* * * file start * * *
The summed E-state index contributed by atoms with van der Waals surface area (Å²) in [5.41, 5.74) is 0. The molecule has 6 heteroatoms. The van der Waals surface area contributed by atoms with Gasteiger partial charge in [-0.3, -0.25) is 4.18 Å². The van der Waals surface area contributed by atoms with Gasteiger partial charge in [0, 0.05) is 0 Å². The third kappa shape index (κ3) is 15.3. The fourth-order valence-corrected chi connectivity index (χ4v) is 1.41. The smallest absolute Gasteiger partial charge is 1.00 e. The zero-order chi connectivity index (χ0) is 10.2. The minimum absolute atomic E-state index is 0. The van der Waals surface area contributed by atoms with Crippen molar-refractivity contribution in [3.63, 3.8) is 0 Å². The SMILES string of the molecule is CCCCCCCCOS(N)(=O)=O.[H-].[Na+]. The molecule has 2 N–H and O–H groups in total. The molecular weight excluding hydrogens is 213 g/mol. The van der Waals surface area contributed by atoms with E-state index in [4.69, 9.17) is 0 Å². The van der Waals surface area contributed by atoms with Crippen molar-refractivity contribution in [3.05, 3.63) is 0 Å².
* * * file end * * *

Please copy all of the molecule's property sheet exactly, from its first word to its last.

The summed E-state index contributed by atoms with van der Waals surface area (Å²) in [5.41, 5.74) is 0. The molecule has 6 heteroatoms. The van der Waals surface area contributed by atoms with Gasteiger partial charge in [-0.3, -0.25) is 4.18 Å². The van der Waals surface area contributed by atoms with Gasteiger partial charge in [0, 0.05) is 0 Å². The third kappa shape index (κ3) is 15.3. The fourth-order valence-corrected chi connectivity index (χ4v) is 1.41. The smallest absolute Gasteiger partial charge is 1.00 e. The zero-order chi connectivity index (χ0) is 10.2. The minimum absolute atomic E-state index is 0. The van der Waals surface area contributed by atoms with Crippen molar-refractivity contribution in [3.63, 3.8) is 0 Å². The SMILES string of the molecule is CCCCCCCCOS(N)(=O)=O.[H-].[Na+]. The molecule has 2 N–H and O–H groups in total. The molecular weight excluding hydrogens is 213 g/mol. The van der Waals surface area contributed by atoms with E-state index in [4.69, 9.17) is 0 Å². The van der Waals surface area contributed by atoms with Crippen molar-refractivity contribution in [3.05, 3.63) is 0 Å².